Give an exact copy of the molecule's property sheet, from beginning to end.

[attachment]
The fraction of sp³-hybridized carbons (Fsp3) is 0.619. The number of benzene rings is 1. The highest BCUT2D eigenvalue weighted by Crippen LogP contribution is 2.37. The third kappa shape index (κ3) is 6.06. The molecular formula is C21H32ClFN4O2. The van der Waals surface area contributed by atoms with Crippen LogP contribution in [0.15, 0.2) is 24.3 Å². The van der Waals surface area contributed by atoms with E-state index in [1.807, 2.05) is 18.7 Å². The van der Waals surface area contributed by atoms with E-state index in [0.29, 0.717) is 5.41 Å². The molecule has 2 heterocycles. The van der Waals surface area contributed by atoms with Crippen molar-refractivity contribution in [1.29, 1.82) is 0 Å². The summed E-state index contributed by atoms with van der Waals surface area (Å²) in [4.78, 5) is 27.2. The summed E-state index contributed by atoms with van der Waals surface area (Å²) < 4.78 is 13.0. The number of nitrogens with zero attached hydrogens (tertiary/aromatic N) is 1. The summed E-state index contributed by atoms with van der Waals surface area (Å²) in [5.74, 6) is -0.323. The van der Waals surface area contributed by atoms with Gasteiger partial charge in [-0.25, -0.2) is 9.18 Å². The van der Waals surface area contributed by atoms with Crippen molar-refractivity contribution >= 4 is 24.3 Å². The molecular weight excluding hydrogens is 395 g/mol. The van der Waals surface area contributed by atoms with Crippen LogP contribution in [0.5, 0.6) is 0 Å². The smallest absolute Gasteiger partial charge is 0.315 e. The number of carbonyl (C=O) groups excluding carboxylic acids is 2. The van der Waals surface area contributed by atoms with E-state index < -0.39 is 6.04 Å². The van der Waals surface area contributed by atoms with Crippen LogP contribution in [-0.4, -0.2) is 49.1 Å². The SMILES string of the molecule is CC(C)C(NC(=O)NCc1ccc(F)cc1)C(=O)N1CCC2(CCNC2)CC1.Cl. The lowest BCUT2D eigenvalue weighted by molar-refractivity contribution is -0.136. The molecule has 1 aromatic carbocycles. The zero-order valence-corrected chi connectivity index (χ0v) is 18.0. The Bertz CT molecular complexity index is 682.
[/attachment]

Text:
The fraction of sp³-hybridized carbons (Fsp3) is 0.619. The number of benzene rings is 1. The highest BCUT2D eigenvalue weighted by Crippen LogP contribution is 2.37. The third kappa shape index (κ3) is 6.06. The molecular formula is C21H32ClFN4O2. The van der Waals surface area contributed by atoms with Crippen LogP contribution in [0.15, 0.2) is 24.3 Å². The van der Waals surface area contributed by atoms with E-state index in [1.807, 2.05) is 18.7 Å². The van der Waals surface area contributed by atoms with E-state index in [0.29, 0.717) is 5.41 Å². The molecule has 2 heterocycles. The van der Waals surface area contributed by atoms with Crippen molar-refractivity contribution in [1.29, 1.82) is 0 Å². The summed E-state index contributed by atoms with van der Waals surface area (Å²) in [4.78, 5) is 27.2. The summed E-state index contributed by atoms with van der Waals surface area (Å²) < 4.78 is 13.0. The number of nitrogens with zero attached hydrogens (tertiary/aromatic N) is 1. The summed E-state index contributed by atoms with van der Waals surface area (Å²) in [5.74, 6) is -0.323. The van der Waals surface area contributed by atoms with Gasteiger partial charge in [-0.25, -0.2) is 9.18 Å². The van der Waals surface area contributed by atoms with Crippen molar-refractivity contribution >= 4 is 24.3 Å². The molecular weight excluding hydrogens is 395 g/mol. The van der Waals surface area contributed by atoms with Crippen LogP contribution in [0.5, 0.6) is 0 Å². The smallest absolute Gasteiger partial charge is 0.315 e. The number of carbonyl (C=O) groups excluding carboxylic acids is 2. The van der Waals surface area contributed by atoms with E-state index < -0.39 is 6.04 Å². The van der Waals surface area contributed by atoms with Crippen LogP contribution in [-0.4, -0.2) is 49.1 Å². The SMILES string of the molecule is CC(C)C(NC(=O)NCc1ccc(F)cc1)C(=O)N1CCC2(CCNC2)CC1.Cl. The lowest BCUT2D eigenvalue weighted by molar-refractivity contribution is -0.136. The molecule has 1 aromatic carbocycles. The zero-order valence-corrected chi connectivity index (χ0v) is 18.0. The Bertz CT molecular complexity index is 682.